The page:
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Chip Jones, Brian Castleberry, Annie Kim win Library of Virginia Literary Awards; RTD columnist honored for contributions to journalism

Chip Jones, Brian Castleberry, Annie Kim win Library of Virginia Literary Awards; RTD columnist honored for contributions to journalism

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Virginia authors Chip Jones, Brian Castleberry and Annie Kim were the big winners in the 24th annual Library of Virginia Literary Awards announced Saturday night. Hosted by Adriana Trigiani, the awards were held virtually this year, for the second year in a row, due to the pandemic.

Jones, a former reporter for the Richmond Times-Dispatch, won the award for non-fiction for his book “The Organ Thieves: The Shocking Story of the First Heart Transplant in the Segregated South.”

The annual awards honor Virginia authors in the categories of nonfiction, fiction and poetry as well as works about a Virginia subject. The winners are selected by independent panels of judges.

Michael Paul Williams, a columnist for The Times-Dispatch and winner of the 2021 Pulitzer Prize for Commentary, was honored for his distinguished contributions to journalism in Virginia. The Pulitzer board honored Williams for his “penetrating and historically insightful columns that led Richmond, a former capital of the Confederacy, through the painful and complicated process of dismantling the city’s monuments to white supremacy.”

Castleberry won the Emyl Jenkins Sexton Literary Award for Fiction for his debut novel, “Nine Shiny Objects,” which was also a New York Times Editor’s Choice and an Indie Next selection, and was longlisted for the PEN/Faulkner Award. An Oklahoma native, Castleberry attended Virginia Commonwealth University’s MFA program in creative writing and is currently the director of the creative writing program at the College of William & Mary.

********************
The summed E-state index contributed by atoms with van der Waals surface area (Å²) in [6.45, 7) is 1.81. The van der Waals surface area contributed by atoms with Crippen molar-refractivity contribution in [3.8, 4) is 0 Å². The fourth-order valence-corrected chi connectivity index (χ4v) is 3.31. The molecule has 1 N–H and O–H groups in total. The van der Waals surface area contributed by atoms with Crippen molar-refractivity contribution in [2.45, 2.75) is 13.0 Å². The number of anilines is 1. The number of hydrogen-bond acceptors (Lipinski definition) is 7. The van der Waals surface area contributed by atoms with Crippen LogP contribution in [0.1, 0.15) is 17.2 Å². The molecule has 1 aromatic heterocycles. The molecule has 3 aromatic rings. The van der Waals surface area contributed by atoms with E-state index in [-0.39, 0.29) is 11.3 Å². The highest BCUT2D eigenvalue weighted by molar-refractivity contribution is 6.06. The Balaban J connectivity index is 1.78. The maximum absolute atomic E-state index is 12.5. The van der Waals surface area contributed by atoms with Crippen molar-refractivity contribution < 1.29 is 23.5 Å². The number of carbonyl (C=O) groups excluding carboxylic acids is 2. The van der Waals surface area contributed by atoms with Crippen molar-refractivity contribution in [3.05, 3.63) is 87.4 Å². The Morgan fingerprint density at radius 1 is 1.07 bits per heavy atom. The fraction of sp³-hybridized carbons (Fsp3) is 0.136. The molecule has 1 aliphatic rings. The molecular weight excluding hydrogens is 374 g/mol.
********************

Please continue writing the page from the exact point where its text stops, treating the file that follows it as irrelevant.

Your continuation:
The other finalists for the fiction award were Rachel Beanland for “Florence Adler Swims Forever” and Alma Katsu for “The Deep.”

Kim won the poetry award for her collection “Eros, Unbroken.” She was born in Seoul and lives in Charlottesville, where she works as an assistant dean at the University of Virginia School of Law.

The other finalists for the poetry award were Bill Glose for “Postscript to War” and Kiki Petrosino for “White Blood: A Lyric of Virginia.”

John Grisham won the People’s Choice Award for fiction for his book “A Time for Mercy,” and Bettye Kearse won for nonfiction for her book “The Other Madisons: The Lost History of a President’s Black Family.”

Gaylord Torrence won the art in literature award for his book “Continuum: Native North American Art at the Nelson-Atkins Museum of Art.”

The other finalists for the nonfiction award were Ryan K. Smith for “Death and Rebirth in a Southern City: Richmond’s Historic Cemeteries” and Nicole Myers Turner for “Soul Liberty: The Evolution of Black Religious Politics in Postemancipation Virginia.”

The next Library of Virginia Literary Awards celebration will be held on Oct. 15, 2022.


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